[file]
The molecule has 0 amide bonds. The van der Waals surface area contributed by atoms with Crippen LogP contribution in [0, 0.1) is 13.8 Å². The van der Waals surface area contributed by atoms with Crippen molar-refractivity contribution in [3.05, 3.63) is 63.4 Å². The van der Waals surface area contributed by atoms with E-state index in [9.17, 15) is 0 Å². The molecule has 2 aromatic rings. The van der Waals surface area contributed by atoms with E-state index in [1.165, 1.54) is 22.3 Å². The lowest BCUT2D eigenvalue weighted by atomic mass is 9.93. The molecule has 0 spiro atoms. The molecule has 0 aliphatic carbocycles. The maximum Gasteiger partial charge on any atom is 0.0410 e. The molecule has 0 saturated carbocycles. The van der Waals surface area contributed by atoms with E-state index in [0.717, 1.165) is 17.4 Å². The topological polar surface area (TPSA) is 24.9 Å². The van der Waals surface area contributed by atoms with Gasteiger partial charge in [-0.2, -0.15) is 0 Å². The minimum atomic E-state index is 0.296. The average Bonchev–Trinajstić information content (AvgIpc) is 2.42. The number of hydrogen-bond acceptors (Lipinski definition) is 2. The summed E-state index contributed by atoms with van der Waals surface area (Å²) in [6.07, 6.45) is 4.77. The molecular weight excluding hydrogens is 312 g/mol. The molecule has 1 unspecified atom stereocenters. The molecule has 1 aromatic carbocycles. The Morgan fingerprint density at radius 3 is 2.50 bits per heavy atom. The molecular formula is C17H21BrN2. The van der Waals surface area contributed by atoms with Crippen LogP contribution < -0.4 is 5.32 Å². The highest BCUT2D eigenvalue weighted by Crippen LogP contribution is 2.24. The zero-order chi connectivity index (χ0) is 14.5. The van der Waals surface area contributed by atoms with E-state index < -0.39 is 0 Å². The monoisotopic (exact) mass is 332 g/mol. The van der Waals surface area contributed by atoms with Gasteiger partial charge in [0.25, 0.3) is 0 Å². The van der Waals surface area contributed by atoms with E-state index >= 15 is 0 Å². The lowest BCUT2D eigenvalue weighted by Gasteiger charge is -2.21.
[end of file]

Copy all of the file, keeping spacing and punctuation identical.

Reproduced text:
The molecule has 0 amide bonds. The van der Waals surface area contributed by atoms with Crippen LogP contribution in [0, 0.1) is 13.8 Å². The van der Waals surface area contributed by atoms with Crippen molar-refractivity contribution in [3.05, 3.63) is 63.4 Å². The van der Waals surface area contributed by atoms with E-state index in [9.17, 15) is 0 Å². The molecule has 2 aromatic rings. The van der Waals surface area contributed by atoms with E-state index in [1.165, 1.54) is 22.3 Å². The lowest BCUT2D eigenvalue weighted by atomic mass is 9.93. The molecule has 0 spiro atoms. The molecule has 0 aliphatic carbocycles. The maximum Gasteiger partial charge on any atom is 0.0410 e. The molecule has 0 saturated carbocycles. The van der Waals surface area contributed by atoms with E-state index in [0.717, 1.165) is 17.4 Å². The topological polar surface area (TPSA) is 24.9 Å². The van der Waals surface area contributed by atoms with Gasteiger partial charge in [-0.2, -0.15) is 0 Å². The minimum atomic E-state index is 0.296. The average Bonchev–Trinajstić information content (AvgIpc) is 2.42. The number of hydrogen-bond acceptors (Lipinski definition) is 2. The summed E-state index contributed by atoms with van der Waals surface area (Å²) in [6.07, 6.45) is 4.77. The molecular weight excluding hydrogens is 312 g/mol. The molecule has 1 unspecified atom stereocenters. The molecule has 1 aromatic carbocycles. The Morgan fingerprint density at radius 3 is 2.50 bits per heavy atom. The molecular formula is C17H21BrN2. The van der Waals surface area contributed by atoms with Crippen LogP contribution < -0.4 is 5.32 Å². The highest BCUT2D eigenvalue weighted by Crippen LogP contribution is 2.24. The zero-order chi connectivity index (χ0) is 14.5. The van der Waals surface area contributed by atoms with E-state index < -0.39 is 0 Å². The monoisotopic (exact) mass is 332 g/mol. The van der Waals surface area contributed by atoms with Gasteiger partial charge in [0.25, 0.3) is 0 Å². The van der Waals surface area contributed by atoms with E-state index >= 15 is 0 Å². The lowest BCUT2D eigenvalue weighted by Gasteiger charge is -2.21.